Miss A Columnist

Tiffany Chin is the Denver Editor for Miss A. She was raised in Hong Kong, and has traveled extensively around the world. She currently calls Denver her home, and can be found exploring local restaurants, attending festivals & entertainment events, and shopping to fulfill her obsession with dresses. She has found Colorado to be one of the best states in the country, and loves that it provides everything she left back home. In her quiet time, she plays the piano, cooks, sews, writes poetry and visits the mountains from time to time.

Review Of Death Of A Salesman Performing At The Space Theatre In Denver

Plays have a way of speaking to an audience or an individual. If you listen closely, Death of a Salesman speaks to all of us and getting caught up with the pursuit of the American Dream can have us in tragedy, if we don’t listen to our hearts.

Lauren Klein as Linda Lohman and Mike Hartman as Willy Lohman (photo credit: denvercenter.org)

Lauren Klein as Linda Lohman and Mike Hartman as Willy Lohman (photo credit: denvercenter.org)

We all want to strive to be worthy, willing and wealthy in this ever changing world, which was the case for Willy Lohman and his family.

Set in the 1940′s, Willy is in his sixties and falls in and out of reality throughout the play as he tries to understand his lack of success as a salesman. He always believed he was going to make it big and make it rich and he wanted the same for his two sons Biff and Happy.

Biff is the bane of Willy’s love and disheartenment. He isn’t as successful and his younger brother Happy but harbors secrets, which keeps him from succeeding in life. It’s a familiar tune how our own thoughts can bog us down. Happy, on the other hand, appears successful but lives in denial and chases girl day in and day out so he doesn’t have to face the tragedy that is his family. Willy’s wife, Linda, loves her family dearly but ignores the bad and praises the good in her sons and husband hoping success will continue to flow through the family.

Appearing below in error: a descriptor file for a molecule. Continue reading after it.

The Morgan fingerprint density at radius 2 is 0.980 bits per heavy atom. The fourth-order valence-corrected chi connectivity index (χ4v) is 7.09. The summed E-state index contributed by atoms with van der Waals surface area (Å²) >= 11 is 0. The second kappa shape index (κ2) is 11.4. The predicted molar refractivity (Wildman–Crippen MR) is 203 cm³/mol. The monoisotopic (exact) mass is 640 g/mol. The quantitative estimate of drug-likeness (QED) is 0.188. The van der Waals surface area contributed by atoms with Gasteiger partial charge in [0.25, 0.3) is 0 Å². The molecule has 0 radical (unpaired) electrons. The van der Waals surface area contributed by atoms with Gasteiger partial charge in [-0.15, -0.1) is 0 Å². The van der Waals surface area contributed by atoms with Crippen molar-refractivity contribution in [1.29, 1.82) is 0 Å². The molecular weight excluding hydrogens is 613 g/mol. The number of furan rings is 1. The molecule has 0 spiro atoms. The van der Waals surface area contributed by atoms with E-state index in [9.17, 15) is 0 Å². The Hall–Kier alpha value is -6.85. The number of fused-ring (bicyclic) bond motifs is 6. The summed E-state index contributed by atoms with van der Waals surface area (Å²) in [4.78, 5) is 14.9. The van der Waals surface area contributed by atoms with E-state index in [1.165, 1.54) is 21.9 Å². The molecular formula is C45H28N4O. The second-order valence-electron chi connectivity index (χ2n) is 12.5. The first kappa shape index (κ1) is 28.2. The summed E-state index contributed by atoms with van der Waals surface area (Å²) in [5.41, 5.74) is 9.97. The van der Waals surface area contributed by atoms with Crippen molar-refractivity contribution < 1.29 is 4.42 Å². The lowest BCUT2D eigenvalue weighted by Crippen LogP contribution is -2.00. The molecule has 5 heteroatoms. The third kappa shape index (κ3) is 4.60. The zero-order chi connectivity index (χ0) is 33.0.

As the play grows, each character becomes the tragic symbol that they’ve tried to avoid their whole life. It’s a lengthy play but Mike Hartman, who plays Willy Lohman, does a fine performance with the ever changing scenes of “now” to when his children were barely teenagers to his conversations with this dead brother. Lauren Klein plays a very convincing Linda and her voice is just so fitting for the character.

Left to Right: Lauren Klein as Linda Lohman, Mike Hartman as Willy Lohman, M. Scott Mclean as Happy and John Patrick Hayden as Biff (photo credit: denvercenter.org)

Left to Right: Lauren Klein as Linda Lohman, Mike Hartman as Willy Lohman, M. Scott Mclean as Happy and John Patrick Hayden as Biff (photo credit: denvercenter.org)

Praises also goes to M. Scott Mclean as Happy and John Patrick Hayden as Biff. In the last act, a dramatic fight breaks out between family and as uncomfortable as it may be, it completely draws the audience in. It’s intense but quite incredible to watch John Patrick Hayden and Mike Hartman have at it.

The title may lend a hand to the ending but we learn why the Lohman family lost themselves in the pursuit and how many of us may be living hints of how they are living.

Death of a Salesman is playing at The Space Theater located inside the Denver Performing Arts Complex in Downtown Denver. This is the second time it has performed with Denver Center for the Performing Arts. The play is three hours long but if you appreciate classic plays then it’s not one to be missed.

WHEN: September 20 – October 20

WHERE:

The Space Theatre at the Denver Performing Arts Complex
950 13th St, Denver CO 80202

TICKETS: $47 – 57. Please click here to purchase.

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